I borrow the title to this post from a recent Jonathan Fields blog entry, Please Don’t Tweet This. Most of us have been there, mainly in social (instead of corporate) scenarios, where something we say or do gets tweeted by one of our overzealous friends or acquaintances. For many of these moments, I believe one’s reaction could settle for “no harm, no foul”. Outside of our friend and family circles, however, tweeting bits and pieces of a speaker’s or presenter’s statements can be frowned upon.
The idea behind warning your audience to not share on Twitter what they are about to hear (or have just heard) from you, according to Fields, is related to a shift in self-perception, context and credibility:
“authenticity and truth have created a dynamic where people are increasingly scared to be transparent and speak the truth, because of the risk of being taken “the wrong way by the wrong people.”
Always on, all the time doesn’t always work when your goal is the [sic] cultivate an environment where participants in a conversation feel safe enough to get real.”
A certain sense of temporary privacy, within the confines of a public discussion, and the need to self-regulate one’s attention comes to mind. Michael Martine, who commented on this post, argues that “if you’re “reporting” then you’re not really listening or engaged” and adds: “Nothing ruins the experience for me more than feeling like I have to offer a live report on events”.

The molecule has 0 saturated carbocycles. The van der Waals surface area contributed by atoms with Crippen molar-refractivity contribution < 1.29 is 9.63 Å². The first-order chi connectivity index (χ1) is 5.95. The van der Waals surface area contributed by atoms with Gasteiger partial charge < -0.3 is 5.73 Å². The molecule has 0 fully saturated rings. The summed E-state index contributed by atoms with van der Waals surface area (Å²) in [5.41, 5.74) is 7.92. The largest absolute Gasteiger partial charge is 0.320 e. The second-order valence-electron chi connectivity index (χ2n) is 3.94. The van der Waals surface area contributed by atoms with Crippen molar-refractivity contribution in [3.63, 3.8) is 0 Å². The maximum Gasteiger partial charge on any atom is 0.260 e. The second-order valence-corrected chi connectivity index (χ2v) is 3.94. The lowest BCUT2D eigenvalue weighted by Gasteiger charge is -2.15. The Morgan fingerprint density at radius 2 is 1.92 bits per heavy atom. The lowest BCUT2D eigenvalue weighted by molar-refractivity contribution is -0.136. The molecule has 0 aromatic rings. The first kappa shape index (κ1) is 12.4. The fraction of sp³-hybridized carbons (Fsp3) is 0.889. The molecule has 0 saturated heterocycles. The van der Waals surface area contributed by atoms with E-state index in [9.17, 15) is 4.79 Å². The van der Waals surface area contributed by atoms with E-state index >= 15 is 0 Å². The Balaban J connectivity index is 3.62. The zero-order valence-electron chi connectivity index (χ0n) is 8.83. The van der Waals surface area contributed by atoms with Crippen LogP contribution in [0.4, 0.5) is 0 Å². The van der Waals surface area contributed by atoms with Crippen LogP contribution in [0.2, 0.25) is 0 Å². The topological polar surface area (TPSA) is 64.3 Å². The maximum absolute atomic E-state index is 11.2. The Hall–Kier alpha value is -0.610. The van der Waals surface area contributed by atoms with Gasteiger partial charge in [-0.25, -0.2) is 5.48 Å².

Other type of reporting scenarios are more random, like the case of the users that, according to Techcrunch, “unwittingly live-tweeted the raid on Bin Laden” while in Pakistan. Secrecy is a privilege, more often than not, but I’m sure we’ll agree on the need of information that should be kept on the down low.
Depending on where you stand with “no Twitter” policies and attentive listening, you will benefit from what Fields states (in the comments section of his post): “[…] the reason I sometime institute social media bans has nothing to do with privacy, it has everything to do with attention. There’s simply no way to simultaneously report an experience and fully experience it simultaneously.”
Photo by Robert Scoble